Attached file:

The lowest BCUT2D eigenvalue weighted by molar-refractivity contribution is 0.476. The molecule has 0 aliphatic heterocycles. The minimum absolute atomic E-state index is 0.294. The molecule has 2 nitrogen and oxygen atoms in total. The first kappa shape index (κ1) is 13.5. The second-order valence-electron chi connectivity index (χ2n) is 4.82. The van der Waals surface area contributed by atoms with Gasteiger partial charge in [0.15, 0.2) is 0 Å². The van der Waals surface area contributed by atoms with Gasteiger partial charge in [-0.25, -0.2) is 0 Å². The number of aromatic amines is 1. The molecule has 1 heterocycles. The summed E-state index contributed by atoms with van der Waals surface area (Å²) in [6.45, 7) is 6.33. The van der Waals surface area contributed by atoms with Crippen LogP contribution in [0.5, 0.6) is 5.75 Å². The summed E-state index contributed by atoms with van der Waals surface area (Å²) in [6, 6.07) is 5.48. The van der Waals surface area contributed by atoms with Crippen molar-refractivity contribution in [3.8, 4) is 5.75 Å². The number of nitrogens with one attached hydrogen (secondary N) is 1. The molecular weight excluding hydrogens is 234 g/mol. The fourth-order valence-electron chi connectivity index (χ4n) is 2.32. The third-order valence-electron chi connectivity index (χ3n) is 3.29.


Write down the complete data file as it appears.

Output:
The lowest BCUT2D eigenvalue weighted by molar-refractivity contribution is 0.476. The molecule has 0 aliphatic heterocycles. The minimum absolute atomic E-state index is 0.294. The molecule has 2 nitrogen and oxygen atoms in total. The first kappa shape index (κ1) is 13.5. The second-order valence-electron chi connectivity index (χ2n) is 4.82. The van der Waals surface area contributed by atoms with Gasteiger partial charge in [0.15, 0.2) is 0 Å². The van der Waals surface area contributed by atoms with Gasteiger partial charge in [-0.25, -0.2) is 0 Å². The number of aromatic amines is 1. The molecule has 1 heterocycles. The summed E-state index contributed by atoms with van der Waals surface area (Å²) in [6.45, 7) is 6.33. The van der Waals surface area contributed by atoms with Crippen LogP contribution in [0.5, 0.6) is 5.75 Å². The summed E-state index contributed by atoms with van der Waals surface area (Å²) in [6, 6.07) is 5.48. The van der Waals surface area contributed by atoms with Crippen molar-refractivity contribution in [3.8, 4) is 5.75 Å². The number of nitrogens with one attached hydrogen (secondary N) is 1. The molecular weight excluding hydrogens is 234 g/mol. The fourth-order valence-electron chi connectivity index (χ4n) is 2.32. The third-order valence-electron chi connectivity index (χ3n) is 3.29.